Introduction Wars and conflicts are the leading cause of death and loss of disability adjusted life years among youth in Afghanistan. We reviewed the existing policies and available health services to address war-related injuries in Kabul, Afghanistan.
Methodology We used a mixed-methods exploratory design for assessment of services for war-related injuries. we conducted a review of the hospital records to capture war-related injury pattern and reached out to the health managers and health care providers through interview guidelines, and assessment forms to assess the services. Later, we also conducted a review of the available and previous government level health policies to oversee war injury care at policy level.
Results Areas such as human resources, services, infrastructure, and health management information systems need major improvement. Our data shows the availability of a control and command center for emergency responses including war emergencies. However, none of the available policies have defined war trauma care clearly. Unavailability of a well-managed complex trauma system and delivery of injury care by general health care services were highlighted as main gaps in available services. The quantitative data indicates that males (80.4%) were more prone to injuries than females (19.6%). More than half (55.5%) of injured victims were at the young age group (20–39), followed by victims who were less than 19 years old. More than half of the affected people were married (58.1%) and unemployed (79.2%). Active battle gunshots were the main cause of war injuries (37.7%), followed by suicide bombings (34.3%). Lower extremities were the most affected sites by all types of war-related injuries.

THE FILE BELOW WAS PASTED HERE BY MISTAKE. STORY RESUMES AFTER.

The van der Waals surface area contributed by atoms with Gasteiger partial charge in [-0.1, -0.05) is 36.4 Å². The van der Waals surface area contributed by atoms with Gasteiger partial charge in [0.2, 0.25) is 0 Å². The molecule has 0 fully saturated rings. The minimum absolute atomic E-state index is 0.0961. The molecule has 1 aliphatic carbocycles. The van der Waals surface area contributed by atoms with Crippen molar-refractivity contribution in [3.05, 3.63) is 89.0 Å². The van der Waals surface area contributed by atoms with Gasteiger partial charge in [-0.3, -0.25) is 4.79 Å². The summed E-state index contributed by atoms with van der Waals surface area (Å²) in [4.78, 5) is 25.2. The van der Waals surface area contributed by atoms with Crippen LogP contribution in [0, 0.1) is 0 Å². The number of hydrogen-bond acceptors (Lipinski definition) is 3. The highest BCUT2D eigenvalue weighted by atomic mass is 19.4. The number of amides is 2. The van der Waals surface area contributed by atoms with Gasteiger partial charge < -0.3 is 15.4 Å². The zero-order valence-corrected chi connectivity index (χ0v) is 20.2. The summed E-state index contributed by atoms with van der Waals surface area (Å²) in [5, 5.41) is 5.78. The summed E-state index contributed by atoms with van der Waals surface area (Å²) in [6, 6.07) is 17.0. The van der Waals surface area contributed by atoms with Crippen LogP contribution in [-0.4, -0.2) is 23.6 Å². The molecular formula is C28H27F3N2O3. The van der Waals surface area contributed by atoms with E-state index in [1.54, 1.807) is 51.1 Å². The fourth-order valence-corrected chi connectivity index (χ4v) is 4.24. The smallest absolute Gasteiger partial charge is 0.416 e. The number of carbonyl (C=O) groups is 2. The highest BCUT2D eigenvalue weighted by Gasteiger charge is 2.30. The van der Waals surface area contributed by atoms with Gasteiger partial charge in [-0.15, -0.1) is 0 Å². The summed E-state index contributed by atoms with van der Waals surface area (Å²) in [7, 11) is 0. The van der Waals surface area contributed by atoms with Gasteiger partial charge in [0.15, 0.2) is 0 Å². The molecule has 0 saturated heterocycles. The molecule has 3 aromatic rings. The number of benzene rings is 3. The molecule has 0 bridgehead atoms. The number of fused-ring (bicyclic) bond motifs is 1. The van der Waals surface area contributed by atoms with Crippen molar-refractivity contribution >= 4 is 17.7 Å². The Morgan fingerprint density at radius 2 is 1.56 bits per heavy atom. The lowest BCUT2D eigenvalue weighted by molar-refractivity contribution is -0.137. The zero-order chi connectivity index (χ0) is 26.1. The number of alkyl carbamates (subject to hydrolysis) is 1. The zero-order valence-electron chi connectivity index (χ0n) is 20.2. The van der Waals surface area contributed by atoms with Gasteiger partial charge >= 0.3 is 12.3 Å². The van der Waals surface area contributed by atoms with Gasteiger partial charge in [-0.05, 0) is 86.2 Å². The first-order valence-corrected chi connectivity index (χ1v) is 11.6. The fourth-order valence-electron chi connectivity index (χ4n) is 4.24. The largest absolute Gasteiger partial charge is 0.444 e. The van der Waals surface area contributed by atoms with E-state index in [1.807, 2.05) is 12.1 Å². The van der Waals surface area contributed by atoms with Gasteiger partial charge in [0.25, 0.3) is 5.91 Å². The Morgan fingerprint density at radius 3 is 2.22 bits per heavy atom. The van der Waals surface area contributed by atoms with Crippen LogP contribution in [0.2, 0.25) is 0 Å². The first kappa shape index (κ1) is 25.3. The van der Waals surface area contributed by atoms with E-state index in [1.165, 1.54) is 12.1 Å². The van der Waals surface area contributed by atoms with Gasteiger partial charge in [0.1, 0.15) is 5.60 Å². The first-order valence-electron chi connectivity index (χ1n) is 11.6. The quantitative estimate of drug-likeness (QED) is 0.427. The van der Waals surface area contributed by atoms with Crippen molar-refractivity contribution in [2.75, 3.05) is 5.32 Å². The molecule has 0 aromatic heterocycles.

Conclusion Afghanistan is a country chronically affected by war; however, policies, programs and institutions are not prioritizing war-related injuries. General health services are dealing with war related injuries with inadequate human and institutional capacity. There is an urgent need to address war related injuries in policies and programs in Afghanistan.
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